There are ten Types in North America: types 1, 2, 3, and 10 will all nest in the northeastern US. Nesting Red Crossbills are not as seasonally restricted as many species are. They avoid nesting during fall months, but otherwise can nest year-round. Breeding is most frequent during early winter, when seeds are plentiful and accessible, or in late summer, when cones are developing.

Crossbills feed their young a slurry of seeds carried in their crop. The dark color of the viscous liquid has led some observers to postulate that the seeds are supplemented with insects, even in winter. However, others have noted crossbills’ propensity to gather soil and grit which would similarly discolor the partially digested seeds, and caution against attributing the coloration solely to insect protein.

Females build the nest in a conifer tree out of small conifer branches, then line it with conifer needles, lichens, fine grasses, or feathers. Several pairs will often nest semi-colonially. Their nests are spaced 50–100 yards apart and they do not maintain real territories. She lays 2–4 pale, darkly blotched eggs and depending on temperature, will begin incubating after laying either the first or the last egg. After beginning incubation, she remains on the nest continuously for 12–16 days, again depending on the ambient temperature. After the chicks hatch, the female continues her vigilant brooding for another 5 days. Throughout, the male accommodates her adhesive behavior by bringing her and the chicks food at the nest. Eventually, both sexes help feed the young and will forage up to half a kilometer away. Depending on temperature and food supply, the young will fledge in 15–25 days.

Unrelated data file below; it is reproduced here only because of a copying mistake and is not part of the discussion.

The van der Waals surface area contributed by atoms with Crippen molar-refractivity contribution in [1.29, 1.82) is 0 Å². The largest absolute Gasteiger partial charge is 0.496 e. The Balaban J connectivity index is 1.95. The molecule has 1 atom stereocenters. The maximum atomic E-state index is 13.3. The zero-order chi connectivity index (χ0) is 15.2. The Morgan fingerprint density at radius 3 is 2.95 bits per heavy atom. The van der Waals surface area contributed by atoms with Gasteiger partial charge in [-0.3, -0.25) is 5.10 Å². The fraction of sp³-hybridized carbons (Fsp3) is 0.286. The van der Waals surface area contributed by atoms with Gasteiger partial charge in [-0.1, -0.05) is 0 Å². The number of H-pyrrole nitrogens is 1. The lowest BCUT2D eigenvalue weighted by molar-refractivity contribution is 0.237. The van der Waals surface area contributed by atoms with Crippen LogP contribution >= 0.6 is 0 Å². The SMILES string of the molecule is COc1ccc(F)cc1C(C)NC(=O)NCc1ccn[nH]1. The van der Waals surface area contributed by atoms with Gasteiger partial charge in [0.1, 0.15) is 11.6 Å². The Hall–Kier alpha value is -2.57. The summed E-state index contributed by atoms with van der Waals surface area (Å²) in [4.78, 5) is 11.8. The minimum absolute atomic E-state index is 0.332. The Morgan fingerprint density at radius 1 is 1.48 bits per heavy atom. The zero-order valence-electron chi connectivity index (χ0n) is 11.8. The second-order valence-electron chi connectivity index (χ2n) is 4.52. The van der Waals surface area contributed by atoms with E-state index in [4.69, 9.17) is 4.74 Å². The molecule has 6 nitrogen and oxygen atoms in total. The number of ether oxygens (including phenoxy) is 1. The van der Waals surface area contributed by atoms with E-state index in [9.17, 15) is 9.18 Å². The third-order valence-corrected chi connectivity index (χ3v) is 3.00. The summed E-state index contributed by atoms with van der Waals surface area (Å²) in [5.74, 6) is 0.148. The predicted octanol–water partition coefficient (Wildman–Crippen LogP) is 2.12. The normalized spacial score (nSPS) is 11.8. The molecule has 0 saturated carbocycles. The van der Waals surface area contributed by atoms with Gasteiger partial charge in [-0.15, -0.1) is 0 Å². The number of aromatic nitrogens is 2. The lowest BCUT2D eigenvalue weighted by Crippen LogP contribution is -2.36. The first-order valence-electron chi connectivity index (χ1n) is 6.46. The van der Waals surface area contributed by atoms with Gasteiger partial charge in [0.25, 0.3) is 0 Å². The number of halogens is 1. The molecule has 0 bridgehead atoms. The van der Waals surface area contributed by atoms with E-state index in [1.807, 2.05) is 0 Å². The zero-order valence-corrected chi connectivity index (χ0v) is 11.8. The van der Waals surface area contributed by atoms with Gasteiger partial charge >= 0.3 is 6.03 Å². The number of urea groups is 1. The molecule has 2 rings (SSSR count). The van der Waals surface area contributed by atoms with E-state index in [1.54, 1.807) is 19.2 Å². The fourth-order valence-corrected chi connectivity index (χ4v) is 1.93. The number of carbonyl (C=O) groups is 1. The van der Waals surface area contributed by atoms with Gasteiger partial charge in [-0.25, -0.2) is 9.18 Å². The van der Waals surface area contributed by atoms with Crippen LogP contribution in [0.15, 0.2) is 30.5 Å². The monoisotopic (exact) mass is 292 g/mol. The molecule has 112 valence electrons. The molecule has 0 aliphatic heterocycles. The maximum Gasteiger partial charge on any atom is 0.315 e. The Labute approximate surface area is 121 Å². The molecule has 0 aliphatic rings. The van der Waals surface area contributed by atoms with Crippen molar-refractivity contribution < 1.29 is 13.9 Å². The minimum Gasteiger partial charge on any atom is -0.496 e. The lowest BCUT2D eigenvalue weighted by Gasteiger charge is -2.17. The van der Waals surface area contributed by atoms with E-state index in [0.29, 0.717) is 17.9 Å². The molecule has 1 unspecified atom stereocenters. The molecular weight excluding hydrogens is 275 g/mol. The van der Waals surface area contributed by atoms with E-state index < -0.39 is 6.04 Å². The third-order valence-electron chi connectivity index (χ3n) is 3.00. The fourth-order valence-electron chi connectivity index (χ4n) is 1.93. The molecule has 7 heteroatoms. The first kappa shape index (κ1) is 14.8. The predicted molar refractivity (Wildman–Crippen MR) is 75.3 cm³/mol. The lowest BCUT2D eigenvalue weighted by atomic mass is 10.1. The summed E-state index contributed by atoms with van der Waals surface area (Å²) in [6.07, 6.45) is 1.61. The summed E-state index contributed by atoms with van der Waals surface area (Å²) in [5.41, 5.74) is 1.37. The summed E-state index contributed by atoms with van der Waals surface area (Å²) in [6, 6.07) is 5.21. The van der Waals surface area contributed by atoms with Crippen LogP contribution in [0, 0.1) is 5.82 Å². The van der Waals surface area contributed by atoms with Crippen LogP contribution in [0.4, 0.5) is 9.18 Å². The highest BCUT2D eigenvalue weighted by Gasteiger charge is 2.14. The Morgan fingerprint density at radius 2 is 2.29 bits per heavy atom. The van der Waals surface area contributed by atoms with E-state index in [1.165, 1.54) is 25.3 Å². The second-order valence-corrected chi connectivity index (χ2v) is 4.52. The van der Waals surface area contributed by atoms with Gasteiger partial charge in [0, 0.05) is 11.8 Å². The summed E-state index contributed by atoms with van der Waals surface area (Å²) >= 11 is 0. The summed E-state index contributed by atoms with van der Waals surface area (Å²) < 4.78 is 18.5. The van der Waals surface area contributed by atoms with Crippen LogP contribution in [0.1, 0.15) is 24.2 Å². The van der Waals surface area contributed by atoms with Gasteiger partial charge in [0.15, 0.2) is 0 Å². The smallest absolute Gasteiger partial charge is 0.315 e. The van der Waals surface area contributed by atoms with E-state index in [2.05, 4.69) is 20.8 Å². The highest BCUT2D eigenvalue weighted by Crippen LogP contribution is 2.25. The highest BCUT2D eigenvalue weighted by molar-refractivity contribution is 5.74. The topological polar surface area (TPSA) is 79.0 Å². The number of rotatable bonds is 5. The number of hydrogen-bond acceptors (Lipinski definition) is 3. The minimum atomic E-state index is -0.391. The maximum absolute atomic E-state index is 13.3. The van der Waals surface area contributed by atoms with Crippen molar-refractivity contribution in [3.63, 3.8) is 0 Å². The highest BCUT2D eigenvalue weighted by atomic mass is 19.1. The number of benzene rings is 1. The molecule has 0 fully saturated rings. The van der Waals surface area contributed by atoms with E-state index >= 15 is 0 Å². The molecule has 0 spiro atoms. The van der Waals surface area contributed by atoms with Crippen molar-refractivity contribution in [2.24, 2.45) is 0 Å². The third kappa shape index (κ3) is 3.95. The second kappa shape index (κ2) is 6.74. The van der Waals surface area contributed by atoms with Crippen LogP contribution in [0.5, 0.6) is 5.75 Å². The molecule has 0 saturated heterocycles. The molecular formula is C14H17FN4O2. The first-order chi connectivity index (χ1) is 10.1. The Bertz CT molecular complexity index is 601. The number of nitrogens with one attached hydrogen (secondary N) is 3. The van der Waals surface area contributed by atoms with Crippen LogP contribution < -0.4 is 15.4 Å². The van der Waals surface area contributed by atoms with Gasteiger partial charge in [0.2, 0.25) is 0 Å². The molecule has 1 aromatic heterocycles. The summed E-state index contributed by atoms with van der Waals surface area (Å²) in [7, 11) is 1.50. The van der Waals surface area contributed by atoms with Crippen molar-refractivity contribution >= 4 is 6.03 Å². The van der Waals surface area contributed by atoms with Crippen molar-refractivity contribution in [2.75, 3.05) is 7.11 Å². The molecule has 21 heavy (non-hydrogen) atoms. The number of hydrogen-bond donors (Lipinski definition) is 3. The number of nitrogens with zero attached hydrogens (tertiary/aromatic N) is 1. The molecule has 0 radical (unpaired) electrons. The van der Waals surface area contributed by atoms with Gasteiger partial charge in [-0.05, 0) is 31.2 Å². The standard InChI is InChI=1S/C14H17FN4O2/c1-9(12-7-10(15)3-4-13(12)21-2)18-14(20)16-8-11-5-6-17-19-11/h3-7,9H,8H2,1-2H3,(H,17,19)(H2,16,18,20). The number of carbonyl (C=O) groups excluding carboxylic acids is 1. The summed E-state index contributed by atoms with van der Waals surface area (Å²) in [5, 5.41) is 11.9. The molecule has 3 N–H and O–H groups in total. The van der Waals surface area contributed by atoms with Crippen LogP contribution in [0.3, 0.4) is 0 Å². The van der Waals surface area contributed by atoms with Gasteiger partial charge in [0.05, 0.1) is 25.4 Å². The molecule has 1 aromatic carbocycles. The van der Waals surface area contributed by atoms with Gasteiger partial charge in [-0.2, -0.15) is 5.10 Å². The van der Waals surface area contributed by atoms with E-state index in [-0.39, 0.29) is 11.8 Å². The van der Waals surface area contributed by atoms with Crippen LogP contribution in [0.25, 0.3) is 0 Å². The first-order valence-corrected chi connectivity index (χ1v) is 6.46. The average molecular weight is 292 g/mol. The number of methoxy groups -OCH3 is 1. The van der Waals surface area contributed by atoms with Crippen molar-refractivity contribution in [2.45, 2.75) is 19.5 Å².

After fledging, the young birds somewhat resemble a female House Finch, with a finely streaked breast and brown back. Their parents will continue to look after the fledglings for another month, although if conditions are good for another brood, the female will begin incubating immediately and the male will look after the fledglings on his own.

Red Crossbills nesting in Maryland or DC is highly unlikely. Nevertheless, their peripatetic habits, nearly year-round nesting phenology, and discreet breeding behavior makes it worth being aware of the possibility.

References: Benkman, C.W. and M.A. Young (2020). Red Crossbill (Loxia curvirostra), version 1.0. In Birds of the World (S.M. Billerman, B.K. Keeney, P.G. Rodewald, Editors). Cornell Lab of Ornithology, Ithaca, NY, USA. https://doi.org/10.2173/bow.redcro.01